As of January 1, 2018 it is legal for adults 21 years or older to possess, process, transport, purchase, obtain, or give away up to 1 ounce or 8 grams of cannabis. An adult (+21 years-old) can also cultivate, possess, plant, harvest, dry, or process up to 6 live plants.
Plants must be grow in a secure, private space and any marijuana that exceeds 1 ounce/8 grams must be stored in a locked space in a private residential property.
While using recreational marijuana is legal for those +21 years-old, it is illegal for individuals to smoke, vape, or ingest cannabis/cannabis products in a public place. If caught and found guilty, individuals can face a fine of up to $100.
Users are also not allowed to smoke or vape cannabis in a non-smoking area. This includes within 1,000 feet of a school, daycare, or any facility where children are known to be present and are currently present. The only exception is if the user is in a private residence that happens to be within 1,000 feet of those establishments. They are also not allowed to possess or use cannabis at a daycare, youth center, or school grounds when children are present.
Passengers in vehicles (including cars, boats, and airplanes) are not allowed to use/consume/possess an “open container” of cannabis.
Employers are allowed to still forbid cannabis use by employees, including employees using cannabis during non-working hours. Landlords and property owners can still prohibit or restrict the use of cannabis on their privately owned property. This includes any government owned/run buildings.
It is also illegal to possess more than 1 ounce/8 grams of marijuana without further license/permission from the State. It is also illegal to sell marijuana without a proper license from the State of California. So while individuals can give up to 1 ounce of marijuana, they are not able to sell it or give more than 1 ounce.
Most importantly, it is illegal to purchase marijuana within California and transport it out-of-state. California is allowed to permit use and transport of marijuana within state lines, but once it moves out of state then it becomes an issue that falls under the federal law. As of January 2018, marijuana is still illegal under federal law and any transportation of it outside of California will be considered trafficking.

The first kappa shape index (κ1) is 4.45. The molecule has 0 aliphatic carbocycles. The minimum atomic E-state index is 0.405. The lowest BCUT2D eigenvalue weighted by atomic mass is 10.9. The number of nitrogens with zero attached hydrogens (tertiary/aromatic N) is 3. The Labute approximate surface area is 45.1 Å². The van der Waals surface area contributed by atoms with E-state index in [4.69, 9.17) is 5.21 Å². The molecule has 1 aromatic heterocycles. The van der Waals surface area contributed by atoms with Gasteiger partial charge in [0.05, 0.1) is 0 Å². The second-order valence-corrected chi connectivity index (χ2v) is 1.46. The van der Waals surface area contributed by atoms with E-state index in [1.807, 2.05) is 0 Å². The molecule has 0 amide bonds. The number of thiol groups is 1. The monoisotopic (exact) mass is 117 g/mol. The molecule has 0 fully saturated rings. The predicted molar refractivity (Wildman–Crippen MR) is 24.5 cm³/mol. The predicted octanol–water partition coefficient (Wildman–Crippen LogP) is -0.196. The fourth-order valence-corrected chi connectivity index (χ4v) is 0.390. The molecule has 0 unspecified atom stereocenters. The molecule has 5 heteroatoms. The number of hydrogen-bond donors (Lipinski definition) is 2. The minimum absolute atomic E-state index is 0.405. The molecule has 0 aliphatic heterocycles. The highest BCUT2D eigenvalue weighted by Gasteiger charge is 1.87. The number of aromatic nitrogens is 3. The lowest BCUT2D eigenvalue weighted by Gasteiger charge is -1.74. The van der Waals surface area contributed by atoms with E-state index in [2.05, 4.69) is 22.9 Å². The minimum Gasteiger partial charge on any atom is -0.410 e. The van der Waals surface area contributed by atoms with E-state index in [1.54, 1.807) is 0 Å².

Much like alcohol regulation, an “open container” is any container that holds cannabis/cannabis products that has been opened or the seal has broken. This includes any loose buds/flowers of marijuana. If individuals need to transport their legally possessed marijuana products that have been opened, then they must put them in the trunk.
This means that drivers and passengers in a vehicle (including boats and planes) are not allowed to use cannabis and cannabis products while the vehicle is in operation.
Much like alcohol, there is a penalty for driving under the influence of marijuana. As of January 2018, the California Penal Code has yet to specify the penalties/fines for a cannabis DUI. However, the penalties will most likely be similar to alcohol, which means first-time offenders can face :
Under California law, the use of marijuana products and driving is the same as drinking and driving.
While California has legalized possession and use of recreational marijuana, there are still limits. It is still possible to possess/use cannabis illegally, which means that individuals can still face severe penalties and fines for violating the law. If you have violated California’s Cannabis Laws and will face penalties, then it’s important to contact a criminal lawyer right away. As the law is still new, the way forward for cannabis users is unclear. But a legal professional can help you understand what is the next best step.
Last Modified: 01-10-2018 02:07 PM PSTLaw Library Disclaimer
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